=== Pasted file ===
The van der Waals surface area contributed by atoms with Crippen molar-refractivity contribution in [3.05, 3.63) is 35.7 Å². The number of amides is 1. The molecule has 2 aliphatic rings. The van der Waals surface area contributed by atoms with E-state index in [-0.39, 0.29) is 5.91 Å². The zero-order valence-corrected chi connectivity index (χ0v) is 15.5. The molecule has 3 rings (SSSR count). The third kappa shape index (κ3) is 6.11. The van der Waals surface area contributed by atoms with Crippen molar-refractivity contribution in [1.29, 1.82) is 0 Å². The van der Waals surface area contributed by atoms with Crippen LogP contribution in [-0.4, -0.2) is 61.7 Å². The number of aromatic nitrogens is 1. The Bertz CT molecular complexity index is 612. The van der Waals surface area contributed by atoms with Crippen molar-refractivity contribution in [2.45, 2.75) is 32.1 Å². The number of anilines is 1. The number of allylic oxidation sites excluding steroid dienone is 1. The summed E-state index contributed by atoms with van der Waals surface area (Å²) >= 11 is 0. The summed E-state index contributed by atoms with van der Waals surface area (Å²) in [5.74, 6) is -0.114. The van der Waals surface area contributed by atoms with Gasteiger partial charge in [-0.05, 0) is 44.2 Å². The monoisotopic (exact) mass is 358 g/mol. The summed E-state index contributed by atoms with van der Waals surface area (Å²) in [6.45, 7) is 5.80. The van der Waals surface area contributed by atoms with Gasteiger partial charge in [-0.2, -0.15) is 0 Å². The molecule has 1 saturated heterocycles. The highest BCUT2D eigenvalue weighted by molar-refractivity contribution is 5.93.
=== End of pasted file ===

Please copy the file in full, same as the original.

The van der Waals surface area contributed by atoms with Crippen molar-refractivity contribution in [3.05, 3.63) is 35.7 Å². The number of amides is 1. The molecule has 2 aliphatic rings. The van der Waals surface area contributed by atoms with E-state index in [-0.39, 0.29) is 5.91 Å². The zero-order valence-corrected chi connectivity index (χ0v) is 15.5. The molecule has 3 rings (SSSR count). The third kappa shape index (κ3) is 6.11. The van der Waals surface area contributed by atoms with Crippen molar-refractivity contribution in [1.29, 1.82) is 0 Å². The van der Waals surface area contributed by atoms with Crippen LogP contribution in [-0.4, -0.2) is 61.7 Å². The number of aromatic nitrogens is 1. The Bertz CT molecular complexity index is 612. The van der Waals surface area contributed by atoms with Crippen molar-refractivity contribution in [2.45, 2.75) is 32.1 Å². The number of anilines is 1. The number of allylic oxidation sites excluding steroid dienone is 1. The summed E-state index contributed by atoms with van der Waals surface area (Å²) >= 11 is 0. The summed E-state index contributed by atoms with van der Waals surface area (Å²) in [5.74, 6) is -0.114. The van der Waals surface area contributed by atoms with Gasteiger partial charge in [-0.05, 0) is 44.2 Å². The monoisotopic (exact) mass is 358 g/mol. The summed E-state index contributed by atoms with van der Waals surface area (Å²) in [6.45, 7) is 5.80. The van der Waals surface area contributed by atoms with Gasteiger partial charge in [-0.2, -0.15) is 0 Å². The molecule has 1 saturated heterocycles. The highest BCUT2D eigenvalue weighted by molar-refractivity contribution is 5.93.